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Thread: 10 Things I Learned from this Grand Prix Season

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    10 Things I Learned from this Grand Prix Season

    Move this to another thread if more appropriate

    1. The judges hate the pairs narrative of this quadrennial as much as we do
    Whether you believe that it's COP's fault or not, the general consensus as near as I can see is that pairs has been disappointing. So many people have shifted from calling it their favourite event to their least favourite event, and it's not hard to see why. Flashing back to 2008 Worlds on this site, the most intriguing thing was how little everyone thought of everyone. No one deserved to win, it seemed. S/S had that flawed long (but received a huge score). D/D were very pretty and well skated, but weren't as difficult as the top teams. Z/Z didn't have the artistry people hoped to see in world champions. But then Shen/Zhao came back.

    There's only one reason for them to come back and that is to get Olympic Gold. Yes, silver would be their best Olympic result ever, but for most of us, that would be crushing. 2002 saw their deserving bronze overshadowed by controversy. 2006 saw their amazing comeback overshadowed by their teammates. If S/Z are overshadowed by members of this field.... well, that would be disappointing.

    But more than that, it seems like the field has responded, or at the very least upped their game for this Olympic season. M/T having two clean longs on the GP circuit? P/T improving their UR that often push them away from the podium? S/S responding to the disappointing TEB LP with a newly choreographed beauty at SC? S/Z are looking to cruise their way to a victory, but if the short at the GP is any indication, the other teams look to be fighting for a medal, and that's quite awesome.

    2. Mental Attitude is 90% of the Game
    It never really occurred to me before, so I guess I just paid it lip service and nothing more. Sure, in extreme cases, I saw it more than that (Verner is the obvious example), but generally I figured that talent will out. But time and time again, we've seen skaters with strong mental attitudes surprise the field (Preaubert's bronze over Contesti/Chan/Ten etc). I've been disappointed with Moir's comments about how they were the best etc, but since they've actually posted the scores to make a case for that, I'm beginning to be okay with it (ditto Plushenko). If that kind of attitude actually helps you, then fine. Lysacek's steadiness is proving an asset (and how many of us assumed it was really unlikely that he repeat as a medalist, let alone champion).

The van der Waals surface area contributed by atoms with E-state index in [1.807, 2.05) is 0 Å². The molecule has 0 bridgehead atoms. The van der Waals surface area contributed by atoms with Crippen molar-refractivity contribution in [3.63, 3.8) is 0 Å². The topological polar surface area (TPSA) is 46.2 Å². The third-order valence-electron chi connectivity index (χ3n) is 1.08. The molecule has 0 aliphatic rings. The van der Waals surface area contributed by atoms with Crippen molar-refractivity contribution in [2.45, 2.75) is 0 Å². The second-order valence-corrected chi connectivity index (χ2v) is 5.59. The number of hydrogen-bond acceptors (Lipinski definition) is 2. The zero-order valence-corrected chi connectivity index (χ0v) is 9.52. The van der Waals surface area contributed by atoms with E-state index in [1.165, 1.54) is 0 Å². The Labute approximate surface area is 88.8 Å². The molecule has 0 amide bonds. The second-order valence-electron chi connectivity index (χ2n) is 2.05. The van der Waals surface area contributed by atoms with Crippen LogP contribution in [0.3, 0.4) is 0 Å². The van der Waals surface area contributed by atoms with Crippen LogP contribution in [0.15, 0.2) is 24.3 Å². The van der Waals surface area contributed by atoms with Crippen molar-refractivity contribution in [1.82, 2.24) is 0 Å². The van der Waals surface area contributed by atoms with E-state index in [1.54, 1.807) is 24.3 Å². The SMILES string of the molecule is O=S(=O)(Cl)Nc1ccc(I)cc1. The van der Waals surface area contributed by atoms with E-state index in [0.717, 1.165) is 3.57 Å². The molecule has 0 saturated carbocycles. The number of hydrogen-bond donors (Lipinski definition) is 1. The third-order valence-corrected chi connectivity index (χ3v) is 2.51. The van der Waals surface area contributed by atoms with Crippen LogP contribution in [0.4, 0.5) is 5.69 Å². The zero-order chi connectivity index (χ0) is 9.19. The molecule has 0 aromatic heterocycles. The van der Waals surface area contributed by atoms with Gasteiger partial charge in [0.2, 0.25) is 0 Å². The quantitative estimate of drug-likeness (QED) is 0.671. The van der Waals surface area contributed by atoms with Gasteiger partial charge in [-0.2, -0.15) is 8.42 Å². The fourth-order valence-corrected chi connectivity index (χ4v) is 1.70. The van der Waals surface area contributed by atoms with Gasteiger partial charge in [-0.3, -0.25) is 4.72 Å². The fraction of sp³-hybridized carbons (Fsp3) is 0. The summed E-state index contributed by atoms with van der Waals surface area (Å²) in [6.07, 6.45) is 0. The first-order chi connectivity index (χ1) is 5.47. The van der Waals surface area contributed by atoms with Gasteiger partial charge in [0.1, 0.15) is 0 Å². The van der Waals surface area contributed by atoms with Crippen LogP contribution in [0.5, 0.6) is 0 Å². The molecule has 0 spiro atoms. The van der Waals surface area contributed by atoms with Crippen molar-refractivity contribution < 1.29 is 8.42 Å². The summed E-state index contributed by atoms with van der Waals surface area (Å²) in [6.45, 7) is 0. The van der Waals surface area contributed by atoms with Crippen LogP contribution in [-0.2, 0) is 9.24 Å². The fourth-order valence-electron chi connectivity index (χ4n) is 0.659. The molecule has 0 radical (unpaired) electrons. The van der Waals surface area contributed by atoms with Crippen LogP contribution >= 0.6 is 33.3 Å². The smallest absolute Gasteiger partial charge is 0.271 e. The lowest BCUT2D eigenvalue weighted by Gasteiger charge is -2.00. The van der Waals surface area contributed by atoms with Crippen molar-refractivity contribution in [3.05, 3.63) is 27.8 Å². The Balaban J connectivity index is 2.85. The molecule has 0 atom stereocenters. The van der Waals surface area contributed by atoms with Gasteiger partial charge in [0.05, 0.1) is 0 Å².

And the flipside, we're seeing people crack (Rochette, Kostner), strain (Asada) and waver (Kim). The Olympics are clearly coming as the pressure seems to be attacking skaters across the board.

    3. ISU Wants HIGH Scores
    On the one hand, I like that scoring in the 9.00's isn't a mere pipe dream. On the other hand, juking the stats like that doesn't help the SPORT, which is what ISU should be concentrating on. Will it help excitement? Maybe. And yes, that's a good thing (the best thing for the ISU/COP right now is a well skated Olympics, I think).

    4. The USFSA has a tough decision
    Before this GP season, I thought, okay Flatt and Cohen will be on the team. Flatt because she's relatively consistent and will likely do the best out of all the skaters, Cohen because her record and reputation gives the sport a bit of glamour in the USA, and yeah, I do want the sport to be more popular there without having to sacrifice much about what makes it so exciting to watch now. But then Wagner went and medalled at CoR, Flatt missed out on a medal and Cohen withdrew from both her events (I wish she had skated at SA at least. Hometown crowd, weaker field - if Emily Hughes got the response she did, can you imagine what it would've been like for reigning Olympic silver medalist Cohen?). And just maybe, just maybe, people would start realizing that US Figure Skating is more than just ladies. Two/three gold medal contenders could be sidelined this season (in terms of media response) if people's interest in the sport of figure skating isn't improved.

    But it's more than that. I think the international judges have signaled who they want as the number ones, and it's not Belbin/Agosto in ice dance. But the USFSA has always marched to it's own tune. I don't think it does B/A any credit to miss Nationals (as someone supposed) and keep their (hopefully improved levels/GOE) program away from judges until the Olympics, and I can see them still winning Nationals. But then what happens? B/A are not the best free dance skaters. D/W excel there. And do we think that ice dance politicking is as necessary now as in the past?

    5. O Canada?